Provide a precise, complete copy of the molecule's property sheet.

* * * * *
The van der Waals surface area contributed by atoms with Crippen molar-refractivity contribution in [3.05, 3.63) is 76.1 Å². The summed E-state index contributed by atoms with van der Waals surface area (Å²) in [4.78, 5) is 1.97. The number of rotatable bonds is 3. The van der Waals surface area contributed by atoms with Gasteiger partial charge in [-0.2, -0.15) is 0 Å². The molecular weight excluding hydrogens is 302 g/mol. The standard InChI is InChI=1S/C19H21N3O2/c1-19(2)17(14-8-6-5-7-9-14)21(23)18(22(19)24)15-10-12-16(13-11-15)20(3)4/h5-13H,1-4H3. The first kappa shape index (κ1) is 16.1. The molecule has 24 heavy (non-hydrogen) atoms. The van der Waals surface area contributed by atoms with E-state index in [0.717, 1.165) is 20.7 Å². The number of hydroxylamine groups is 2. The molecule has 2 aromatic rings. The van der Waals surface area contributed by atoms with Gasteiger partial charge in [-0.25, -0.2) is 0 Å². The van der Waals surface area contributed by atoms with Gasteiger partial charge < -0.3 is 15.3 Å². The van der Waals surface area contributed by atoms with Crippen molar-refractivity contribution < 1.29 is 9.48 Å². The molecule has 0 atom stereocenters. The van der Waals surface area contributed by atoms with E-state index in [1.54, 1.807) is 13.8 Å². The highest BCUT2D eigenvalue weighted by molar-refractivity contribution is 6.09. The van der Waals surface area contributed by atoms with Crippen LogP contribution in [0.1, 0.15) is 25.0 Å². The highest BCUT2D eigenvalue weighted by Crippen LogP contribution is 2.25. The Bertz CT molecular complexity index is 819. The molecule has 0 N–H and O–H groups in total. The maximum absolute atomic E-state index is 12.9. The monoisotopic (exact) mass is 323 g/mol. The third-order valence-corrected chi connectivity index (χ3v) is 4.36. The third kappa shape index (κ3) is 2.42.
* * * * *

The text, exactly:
The van der Waals surface area contributed by atoms with Crippen molar-refractivity contribution in [3.05, 3.63) is 76.1 Å². The summed E-state index contributed by atoms with van der Waals surface area (Å²) in [4.78, 5) is 1.97. The number of rotatable bonds is 3. The van der Waals surface area contributed by atoms with Gasteiger partial charge in [-0.2, -0.15) is 0 Å². The molecular weight excluding hydrogens is 302 g/mol. The standard InChI is InChI=1S/C19H21N3O2/c1-19(2)17(14-8-6-5-7-9-14)21(23)18(22(19)24)15-10-12-16(13-11-15)20(3)4/h5-13H,1-4H3. The first kappa shape index (κ1) is 16.1. The molecule has 24 heavy (non-hydrogen) atoms. The van der Waals surface area contributed by atoms with E-state index in [0.717, 1.165) is 20.7 Å². The number of hydroxylamine groups is 2. The molecule has 2 aromatic rings. The van der Waals surface area contributed by atoms with Gasteiger partial charge in [-0.25, -0.2) is 0 Å². The van der Waals surface area contributed by atoms with Gasteiger partial charge < -0.3 is 15.3 Å². The van der Waals surface area contributed by atoms with Crippen molar-refractivity contribution < 1.29 is 9.48 Å². The molecule has 0 atom stereocenters. The van der Waals surface area contributed by atoms with E-state index in [1.54, 1.807) is 13.8 Å². The highest BCUT2D eigenvalue weighted by molar-refractivity contribution is 6.09. The van der Waals surface area contributed by atoms with Crippen LogP contribution in [0.1, 0.15) is 25.0 Å². The highest BCUT2D eigenvalue weighted by Crippen LogP contribution is 2.25. The Bertz CT molecular complexity index is 819. The molecule has 0 N–H and O–H groups in total. The maximum absolute atomic E-state index is 12.9. The monoisotopic (exact) mass is 323 g/mol. The third-order valence-corrected chi connectivity index (χ3v) is 4.36. The third kappa shape index (κ3) is 2.42.